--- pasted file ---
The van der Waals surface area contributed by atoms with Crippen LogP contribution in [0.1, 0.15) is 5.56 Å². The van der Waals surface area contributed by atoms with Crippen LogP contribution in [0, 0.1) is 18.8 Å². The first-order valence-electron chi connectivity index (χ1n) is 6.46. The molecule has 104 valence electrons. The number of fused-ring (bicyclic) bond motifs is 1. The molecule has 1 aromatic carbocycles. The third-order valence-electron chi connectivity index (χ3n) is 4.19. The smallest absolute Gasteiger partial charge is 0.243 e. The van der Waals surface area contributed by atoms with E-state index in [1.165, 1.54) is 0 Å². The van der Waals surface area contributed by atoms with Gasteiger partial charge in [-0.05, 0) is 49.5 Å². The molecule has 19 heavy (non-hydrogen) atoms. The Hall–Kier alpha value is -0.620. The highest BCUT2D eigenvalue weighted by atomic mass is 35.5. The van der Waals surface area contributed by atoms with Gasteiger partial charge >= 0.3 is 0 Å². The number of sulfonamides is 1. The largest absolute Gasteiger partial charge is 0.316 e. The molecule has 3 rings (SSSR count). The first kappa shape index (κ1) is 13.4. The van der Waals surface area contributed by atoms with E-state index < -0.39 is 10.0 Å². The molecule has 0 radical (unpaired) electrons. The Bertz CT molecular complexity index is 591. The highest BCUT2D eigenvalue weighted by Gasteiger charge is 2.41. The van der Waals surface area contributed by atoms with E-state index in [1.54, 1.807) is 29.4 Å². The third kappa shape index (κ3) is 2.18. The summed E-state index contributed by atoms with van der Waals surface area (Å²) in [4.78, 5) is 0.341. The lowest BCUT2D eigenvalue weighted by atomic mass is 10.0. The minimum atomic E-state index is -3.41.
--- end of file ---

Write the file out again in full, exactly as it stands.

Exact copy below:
The van der Waals surface area contributed by atoms with Crippen LogP contribution in [0.1, 0.15) is 5.56 Å². The van der Waals surface area contributed by atoms with Crippen LogP contribution in [0, 0.1) is 18.8 Å². The first-order valence-electron chi connectivity index (χ1n) is 6.46. The molecule has 104 valence electrons. The number of fused-ring (bicyclic) bond motifs is 1. The molecule has 1 aromatic carbocycles. The third-order valence-electron chi connectivity index (χ3n) is 4.19. The smallest absolute Gasteiger partial charge is 0.243 e. The van der Waals surface area contributed by atoms with E-state index in [1.165, 1.54) is 0 Å². The van der Waals surface area contributed by atoms with Gasteiger partial charge in [-0.05, 0) is 49.5 Å². The molecule has 19 heavy (non-hydrogen) atoms. The Hall–Kier alpha value is -0.620. The highest BCUT2D eigenvalue weighted by atomic mass is 35.5. The van der Waals surface area contributed by atoms with Gasteiger partial charge >= 0.3 is 0 Å². The number of sulfonamides is 1. The largest absolute Gasteiger partial charge is 0.316 e. The molecule has 3 rings (SSSR count). The first kappa shape index (κ1) is 13.4. The van der Waals surface area contributed by atoms with E-state index < -0.39 is 10.0 Å². The molecule has 0 radical (unpaired) electrons. The Bertz CT molecular complexity index is 591. The highest BCUT2D eigenvalue weighted by Gasteiger charge is 2.41. The van der Waals surface area contributed by atoms with E-state index in [1.54, 1.807) is 29.4 Å². The third kappa shape index (κ3) is 2.18. The summed E-state index contributed by atoms with van der Waals surface area (Å²) in [4.78, 5) is 0.341. The lowest BCUT2D eigenvalue weighted by atomic mass is 10.0. The minimum atomic E-state index is -3.41.